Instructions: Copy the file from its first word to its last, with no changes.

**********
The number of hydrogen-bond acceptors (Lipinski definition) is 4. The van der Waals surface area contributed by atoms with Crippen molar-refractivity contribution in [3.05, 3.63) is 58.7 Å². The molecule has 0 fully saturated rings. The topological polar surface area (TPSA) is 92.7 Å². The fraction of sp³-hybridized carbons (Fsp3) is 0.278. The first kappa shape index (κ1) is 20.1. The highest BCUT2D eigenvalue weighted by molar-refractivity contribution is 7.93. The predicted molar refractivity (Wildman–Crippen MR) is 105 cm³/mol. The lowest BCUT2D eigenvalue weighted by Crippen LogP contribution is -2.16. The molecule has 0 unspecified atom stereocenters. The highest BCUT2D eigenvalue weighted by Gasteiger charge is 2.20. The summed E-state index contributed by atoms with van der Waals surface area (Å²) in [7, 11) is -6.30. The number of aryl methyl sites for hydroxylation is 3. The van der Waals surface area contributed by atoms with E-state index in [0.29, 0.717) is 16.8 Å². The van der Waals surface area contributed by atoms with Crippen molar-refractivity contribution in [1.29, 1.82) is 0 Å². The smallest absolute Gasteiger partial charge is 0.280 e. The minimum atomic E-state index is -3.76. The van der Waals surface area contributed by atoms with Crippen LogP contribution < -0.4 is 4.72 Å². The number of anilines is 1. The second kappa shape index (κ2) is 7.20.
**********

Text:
The number of hydrogen-bond acceptors (Lipinski definition) is 4. The van der Waals surface area contributed by atoms with Crippen molar-refractivity contribution in [3.05, 3.63) is 58.7 Å². The molecule has 0 fully saturated rings. The topological polar surface area (TPSA) is 92.7 Å². The fraction of sp³-hybridized carbons (Fsp3) is 0.278. The first kappa shape index (κ1) is 20.1. The highest BCUT2D eigenvalue weighted by molar-refractivity contribution is 7.93. The predicted molar refractivity (Wildman–Crippen MR) is 105 cm³/mol. The lowest BCUT2D eigenvalue weighted by Crippen LogP contribution is -2.16. The molecule has 0 unspecified atom stereocenters. The highest BCUT2D eigenvalue weighted by Gasteiger charge is 2.20. The summed E-state index contributed by atoms with van der Waals surface area (Å²) in [7, 11) is -6.30. The number of aryl methyl sites for hydroxylation is 3. The van der Waals surface area contributed by atoms with E-state index in [0.29, 0.717) is 16.8 Å². The van der Waals surface area contributed by atoms with Crippen molar-refractivity contribution in [1.29, 1.82) is 0 Å². The smallest absolute Gasteiger partial charge is 0.280 e. The minimum atomic E-state index is -3.76. The van der Waals surface area contributed by atoms with Crippen LogP contribution < -0.4 is 4.72 Å². The number of anilines is 1. The second kappa shape index (κ2) is 7.20.